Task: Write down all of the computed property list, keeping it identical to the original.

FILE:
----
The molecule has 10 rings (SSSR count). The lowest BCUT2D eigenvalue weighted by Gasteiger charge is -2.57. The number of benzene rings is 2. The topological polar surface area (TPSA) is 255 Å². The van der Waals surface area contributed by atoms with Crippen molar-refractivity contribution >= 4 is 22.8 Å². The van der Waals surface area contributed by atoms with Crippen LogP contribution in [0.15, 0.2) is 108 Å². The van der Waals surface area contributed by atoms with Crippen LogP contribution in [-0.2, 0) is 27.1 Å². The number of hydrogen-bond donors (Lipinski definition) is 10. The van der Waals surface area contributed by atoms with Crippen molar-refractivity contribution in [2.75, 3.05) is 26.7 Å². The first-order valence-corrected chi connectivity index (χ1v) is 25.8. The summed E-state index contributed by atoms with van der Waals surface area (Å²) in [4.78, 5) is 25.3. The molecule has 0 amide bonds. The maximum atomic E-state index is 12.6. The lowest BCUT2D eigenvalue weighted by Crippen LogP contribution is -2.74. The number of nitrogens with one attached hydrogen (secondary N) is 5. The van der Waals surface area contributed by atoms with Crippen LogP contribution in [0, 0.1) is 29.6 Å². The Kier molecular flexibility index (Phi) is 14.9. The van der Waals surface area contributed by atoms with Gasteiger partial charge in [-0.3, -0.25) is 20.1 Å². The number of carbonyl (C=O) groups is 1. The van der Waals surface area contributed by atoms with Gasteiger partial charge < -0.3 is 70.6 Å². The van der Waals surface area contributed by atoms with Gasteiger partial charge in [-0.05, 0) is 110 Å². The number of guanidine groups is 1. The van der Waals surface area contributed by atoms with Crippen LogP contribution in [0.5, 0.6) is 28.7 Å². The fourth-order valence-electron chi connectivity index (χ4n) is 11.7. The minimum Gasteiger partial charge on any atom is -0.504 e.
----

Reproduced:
The molecule has 10 rings (SSSR count). The lowest BCUT2D eigenvalue weighted by Gasteiger charge is -2.57. The number of benzene rings is 2. The topological polar surface area (TPSA) is 255 Å². The van der Waals surface area contributed by atoms with Crippen molar-refractivity contribution >= 4 is 22.8 Å². The van der Waals surface area contributed by atoms with Crippen LogP contribution in [0.15, 0.2) is 108 Å². The van der Waals surface area contributed by atoms with Crippen LogP contribution in [-0.2, 0) is 27.1 Å². The number of hydrogen-bond donors (Lipinski definition) is 10. The van der Waals surface area contributed by atoms with Crippen molar-refractivity contribution in [2.75, 3.05) is 26.7 Å². The first-order valence-corrected chi connectivity index (χ1v) is 25.8. The summed E-state index contributed by atoms with van der Waals surface area (Å²) in [4.78, 5) is 25.3. The molecule has 0 amide bonds. The maximum atomic E-state index is 12.6. The lowest BCUT2D eigenvalue weighted by Crippen LogP contribution is -2.74. The number of nitrogens with one attached hydrogen (secondary N) is 5. The van der Waals surface area contributed by atoms with Crippen LogP contribution in [0, 0.1) is 29.6 Å². The Kier molecular flexibility index (Phi) is 14.9. The van der Waals surface area contributed by atoms with Gasteiger partial charge in [-0.3, -0.25) is 20.1 Å². The number of carbonyl (C=O) groups is 1. The van der Waals surface area contributed by atoms with Gasteiger partial charge < -0.3 is 70.6 Å². The van der Waals surface area contributed by atoms with Gasteiger partial charge in [-0.05, 0) is 110 Å². The number of guanidine groups is 1. The van der Waals surface area contributed by atoms with Crippen LogP contribution in [0.5, 0.6) is 28.7 Å². The fourth-order valence-electron chi connectivity index (χ4n) is 11.7. The minimum Gasteiger partial charge on any atom is -0.504 e.